The Galerie blood test, developed by California-based healthcare company Grill, will be performed with 165,000 patients, which the NHS described as a “world-first deal” in a news release on Friday.
Grill, whose work focuses on early detection of cancer, has been supported by investors including tech billionaire Bill Gates and Amazon founder Jeff Bezos.
NHS England expects the blood test to be particularly useful in identifying those types of cancer that are currently difficult to diagnose and treat early.
NHS chief executive Simon Stevens said “early detection – particularly for the treatment of difficult conditions such as ovarian and pancreatic cancer – has the potential to save many lives.”
He said that more than 1,000 people are diagnosed with cancer every day in the UK.
Starting in mid-2021, the pilot program will include 165,000 people, including 140,000 people aged 50 to 79 who have no symptoms but will have an annual blood test in three years.
The news release stated that the remaining 25,000 participants would be people with potential symptoms of cancer, who would be offered blood tests to speed up their diagnosis after being referred to the hospital in the usual way.
NHS England said the results were expected to arrive by 2023, after which it is expected that by 2025, a million people can receive the test.
A news release said that about half of all cancers in England are currently diagnosed at stage one or two, but the NHS aims to increase that to three quarters by 2028.
Grill said in a press release that, according to modeling data, “incorporating galleries into existing standard care reduces the ability to diagnose cancer by nearly half as late, leading to cancer deaths in the UK The total number may be reduced. ” About one-fifth. “
According to the charity Cancer Research UK, five-year survival for cancer in the UK is lower than the European average.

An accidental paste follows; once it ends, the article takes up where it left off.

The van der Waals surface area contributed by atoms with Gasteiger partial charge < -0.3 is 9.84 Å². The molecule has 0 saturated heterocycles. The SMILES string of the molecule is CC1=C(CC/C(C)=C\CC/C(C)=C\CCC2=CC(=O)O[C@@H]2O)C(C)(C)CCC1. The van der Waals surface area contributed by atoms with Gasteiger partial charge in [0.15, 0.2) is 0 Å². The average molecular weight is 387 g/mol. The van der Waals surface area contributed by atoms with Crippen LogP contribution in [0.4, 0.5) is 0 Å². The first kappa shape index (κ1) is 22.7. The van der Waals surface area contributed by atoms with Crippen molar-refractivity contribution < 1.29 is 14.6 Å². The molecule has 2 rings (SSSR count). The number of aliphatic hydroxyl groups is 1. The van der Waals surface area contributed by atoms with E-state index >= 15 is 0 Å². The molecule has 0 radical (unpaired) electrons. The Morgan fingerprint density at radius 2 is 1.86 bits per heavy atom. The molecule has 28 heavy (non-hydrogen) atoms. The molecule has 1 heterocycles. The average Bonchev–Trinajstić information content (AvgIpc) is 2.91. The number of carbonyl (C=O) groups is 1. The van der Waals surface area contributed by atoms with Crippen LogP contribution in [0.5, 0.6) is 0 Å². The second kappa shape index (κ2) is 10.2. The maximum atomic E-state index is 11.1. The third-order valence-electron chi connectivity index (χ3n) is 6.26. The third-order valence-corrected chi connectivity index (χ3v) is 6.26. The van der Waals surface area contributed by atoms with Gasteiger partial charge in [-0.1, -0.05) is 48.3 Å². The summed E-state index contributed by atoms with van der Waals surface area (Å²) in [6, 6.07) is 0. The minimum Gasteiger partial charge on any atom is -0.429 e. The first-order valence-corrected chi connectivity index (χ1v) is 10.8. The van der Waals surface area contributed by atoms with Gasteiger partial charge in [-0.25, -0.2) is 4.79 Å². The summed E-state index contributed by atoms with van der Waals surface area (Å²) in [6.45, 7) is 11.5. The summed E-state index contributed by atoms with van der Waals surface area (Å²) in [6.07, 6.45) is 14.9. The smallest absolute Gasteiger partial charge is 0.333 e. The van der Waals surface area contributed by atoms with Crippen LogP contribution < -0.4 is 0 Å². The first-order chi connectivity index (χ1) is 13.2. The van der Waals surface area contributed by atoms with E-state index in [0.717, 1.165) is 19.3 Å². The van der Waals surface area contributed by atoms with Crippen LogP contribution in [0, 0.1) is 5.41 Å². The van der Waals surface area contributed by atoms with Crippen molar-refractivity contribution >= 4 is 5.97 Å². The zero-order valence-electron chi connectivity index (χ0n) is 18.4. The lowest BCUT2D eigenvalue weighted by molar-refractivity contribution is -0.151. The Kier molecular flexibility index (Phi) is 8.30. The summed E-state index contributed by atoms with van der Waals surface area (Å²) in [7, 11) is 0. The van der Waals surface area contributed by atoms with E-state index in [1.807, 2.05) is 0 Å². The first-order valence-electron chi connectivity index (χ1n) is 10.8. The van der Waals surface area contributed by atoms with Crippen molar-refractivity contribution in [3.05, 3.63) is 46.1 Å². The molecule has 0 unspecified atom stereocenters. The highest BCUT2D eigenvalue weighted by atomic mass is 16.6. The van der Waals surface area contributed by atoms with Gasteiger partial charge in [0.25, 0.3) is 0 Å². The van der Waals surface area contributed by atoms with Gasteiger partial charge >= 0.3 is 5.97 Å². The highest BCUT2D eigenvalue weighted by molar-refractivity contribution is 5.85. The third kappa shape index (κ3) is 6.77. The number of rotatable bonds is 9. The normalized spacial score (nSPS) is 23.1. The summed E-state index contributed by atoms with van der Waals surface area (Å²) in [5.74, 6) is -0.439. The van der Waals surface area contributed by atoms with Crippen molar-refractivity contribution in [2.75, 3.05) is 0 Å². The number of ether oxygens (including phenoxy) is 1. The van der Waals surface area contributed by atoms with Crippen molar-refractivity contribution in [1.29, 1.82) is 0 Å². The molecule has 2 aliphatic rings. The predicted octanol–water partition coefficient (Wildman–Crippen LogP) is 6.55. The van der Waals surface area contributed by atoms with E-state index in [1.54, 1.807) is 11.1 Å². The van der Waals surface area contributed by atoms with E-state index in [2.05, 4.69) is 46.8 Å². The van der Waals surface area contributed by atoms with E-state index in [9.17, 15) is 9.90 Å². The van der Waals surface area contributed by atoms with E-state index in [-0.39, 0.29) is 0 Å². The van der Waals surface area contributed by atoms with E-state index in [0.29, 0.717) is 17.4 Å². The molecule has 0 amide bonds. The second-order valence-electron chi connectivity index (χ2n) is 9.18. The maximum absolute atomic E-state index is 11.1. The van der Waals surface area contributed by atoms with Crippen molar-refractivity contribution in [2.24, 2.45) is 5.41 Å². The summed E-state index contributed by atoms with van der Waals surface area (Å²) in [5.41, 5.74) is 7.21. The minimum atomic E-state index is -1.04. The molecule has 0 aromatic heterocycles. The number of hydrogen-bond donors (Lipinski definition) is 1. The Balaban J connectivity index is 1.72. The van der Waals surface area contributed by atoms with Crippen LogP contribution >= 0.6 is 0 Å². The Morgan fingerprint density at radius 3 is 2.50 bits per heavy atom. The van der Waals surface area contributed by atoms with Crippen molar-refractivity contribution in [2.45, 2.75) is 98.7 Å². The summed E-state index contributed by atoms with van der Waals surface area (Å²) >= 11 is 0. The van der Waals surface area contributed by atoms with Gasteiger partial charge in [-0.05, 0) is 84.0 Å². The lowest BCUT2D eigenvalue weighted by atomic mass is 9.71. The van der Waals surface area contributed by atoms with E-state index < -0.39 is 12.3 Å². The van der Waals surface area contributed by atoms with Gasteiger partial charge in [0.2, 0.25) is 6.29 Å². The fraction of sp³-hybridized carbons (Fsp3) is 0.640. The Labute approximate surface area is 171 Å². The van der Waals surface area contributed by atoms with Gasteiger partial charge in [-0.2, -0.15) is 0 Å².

Lawrence Young, professor of molecular oncology at the University of Warwick, said the Galerie test was one of several novel blood tests being developed to detect cancer at a very early stage when it is more easily treated.
“There are several trials evaluating this approach and a publication from the Association of Circulating Cell-Free Genome Atlas (CCGA) examining the Galerie trial in 6,689 participants produced very encouraging results for more than 50 different cancers at different stages of development Are “he told Science Media Center.
However, not all cancer experts agree that the NHS should conduct a gallery blood test.
Paul Farroha, a professor of cancer epidemiology at the University of Cambridge, told the Science Media Center that he was skeptical about the pilot’s scientific basis based on available published research.
“The Galerie blood test is a test that may be able to detect cancer in the blood in individuals with early cancer, although it effectively does that the evidence is weak,” he said. “The NHS should not invest in such testing before it is adequately evaluated in well-run, large-scale clinical trials.”
Michelle Mitchell, Chief Executive Officer of Cancer Research UK, said the tests developed by Grill had “great transformational potential” if they proved effective in detecting cancer first.
Head of Early Diagnosis at Cancer Research UK Dr. Jodi Moffat said the results so far from studies outside the UK were promising. “But the sample size, especially for some cancer types, has been very small and therefore it needs to be tested in a much larger sample, and patients have a positive follow-up test with blood tests with long-term follow-up testing. Not to find out where this cancer is missing, ”she told the Science Media Center.
“Based on the evidence we have seen, we are currently not good at taking test I cancer where it is small and has not spread to other parts of the body.”
CNN’s Amy Cassidy and Sarah Diab contributed to this report.